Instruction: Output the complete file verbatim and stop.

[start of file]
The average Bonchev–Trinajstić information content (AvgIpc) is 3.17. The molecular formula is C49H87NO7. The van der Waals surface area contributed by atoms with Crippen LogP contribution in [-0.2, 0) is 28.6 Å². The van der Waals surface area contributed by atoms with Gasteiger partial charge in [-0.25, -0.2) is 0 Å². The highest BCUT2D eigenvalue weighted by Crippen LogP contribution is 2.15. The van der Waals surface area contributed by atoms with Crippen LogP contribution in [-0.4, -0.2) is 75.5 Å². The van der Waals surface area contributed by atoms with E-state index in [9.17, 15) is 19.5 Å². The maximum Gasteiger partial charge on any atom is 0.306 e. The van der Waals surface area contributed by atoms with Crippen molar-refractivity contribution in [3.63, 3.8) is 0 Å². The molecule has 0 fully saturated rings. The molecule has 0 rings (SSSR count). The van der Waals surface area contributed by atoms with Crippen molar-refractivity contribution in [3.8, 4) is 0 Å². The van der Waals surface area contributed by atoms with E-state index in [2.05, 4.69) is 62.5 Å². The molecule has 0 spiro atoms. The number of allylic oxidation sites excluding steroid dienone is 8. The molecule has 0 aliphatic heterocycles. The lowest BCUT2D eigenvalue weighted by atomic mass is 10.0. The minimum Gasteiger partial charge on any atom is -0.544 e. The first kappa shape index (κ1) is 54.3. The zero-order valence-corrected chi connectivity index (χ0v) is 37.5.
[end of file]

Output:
The average Bonchev–Trinajstić information content (AvgIpc) is 3.17. The molecular formula is C49H87NO7. The van der Waals surface area contributed by atoms with Crippen LogP contribution in [-0.2, 0) is 28.6 Å². The van der Waals surface area contributed by atoms with Gasteiger partial charge in [-0.25, -0.2) is 0 Å². The highest BCUT2D eigenvalue weighted by Crippen LogP contribution is 2.15. The van der Waals surface area contributed by atoms with Crippen LogP contribution in [-0.4, -0.2) is 75.5 Å². The van der Waals surface area contributed by atoms with E-state index in [9.17, 15) is 19.5 Å². The maximum Gasteiger partial charge on any atom is 0.306 e. The van der Waals surface area contributed by atoms with Crippen molar-refractivity contribution in [3.63, 3.8) is 0 Å². The molecule has 0 fully saturated rings. The molecule has 0 rings (SSSR count). The van der Waals surface area contributed by atoms with Crippen molar-refractivity contribution in [3.8, 4) is 0 Å². The van der Waals surface area contributed by atoms with E-state index in [2.05, 4.69) is 62.5 Å². The molecule has 0 spiro atoms. The number of allylic oxidation sites excluding steroid dienone is 8. The molecule has 0 aliphatic heterocycles. The lowest BCUT2D eigenvalue weighted by atomic mass is 10.0. The minimum Gasteiger partial charge on any atom is -0.544 e. The first kappa shape index (κ1) is 54.3. The zero-order valence-corrected chi connectivity index (χ0v) is 37.5.